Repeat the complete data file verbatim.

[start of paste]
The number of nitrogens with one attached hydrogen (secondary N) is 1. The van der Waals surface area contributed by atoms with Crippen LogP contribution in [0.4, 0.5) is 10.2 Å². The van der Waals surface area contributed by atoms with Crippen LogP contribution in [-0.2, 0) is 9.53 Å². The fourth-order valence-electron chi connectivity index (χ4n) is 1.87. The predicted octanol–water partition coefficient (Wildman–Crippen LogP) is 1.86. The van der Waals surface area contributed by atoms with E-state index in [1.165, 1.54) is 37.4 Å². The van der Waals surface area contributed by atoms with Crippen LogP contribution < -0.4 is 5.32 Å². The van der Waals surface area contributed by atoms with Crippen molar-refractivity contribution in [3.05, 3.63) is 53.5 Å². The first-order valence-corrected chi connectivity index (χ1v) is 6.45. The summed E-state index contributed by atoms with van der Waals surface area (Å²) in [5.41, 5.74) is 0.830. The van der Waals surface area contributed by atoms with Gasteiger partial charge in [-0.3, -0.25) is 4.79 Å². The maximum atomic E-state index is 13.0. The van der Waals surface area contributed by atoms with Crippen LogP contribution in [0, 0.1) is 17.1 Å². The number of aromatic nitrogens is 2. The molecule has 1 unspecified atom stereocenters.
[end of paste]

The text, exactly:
The number of nitrogens with one attached hydrogen (secondary N) is 1. The van der Waals surface area contributed by atoms with Crippen LogP contribution in [0.4, 0.5) is 10.2 Å². The van der Waals surface area contributed by atoms with Crippen LogP contribution in [-0.2, 0) is 9.53 Å². The fourth-order valence-electron chi connectivity index (χ4n) is 1.87. The predicted octanol–water partition coefficient (Wildman–Crippen LogP) is 1.86. The van der Waals surface area contributed by atoms with E-state index in [1.165, 1.54) is 37.4 Å². The van der Waals surface area contributed by atoms with Crippen LogP contribution < -0.4 is 5.32 Å². The van der Waals surface area contributed by atoms with Crippen molar-refractivity contribution in [3.05, 3.63) is 53.5 Å². The first-order valence-corrected chi connectivity index (χ1v) is 6.45. The summed E-state index contributed by atoms with van der Waals surface area (Å²) in [5.41, 5.74) is 0.830. The van der Waals surface area contributed by atoms with Gasteiger partial charge in [-0.3, -0.25) is 4.79 Å². The maximum atomic E-state index is 13.0. The van der Waals surface area contributed by atoms with Crippen LogP contribution in [0, 0.1) is 17.1 Å². The number of aromatic nitrogens is 2. The molecule has 1 unspecified atom stereocenters.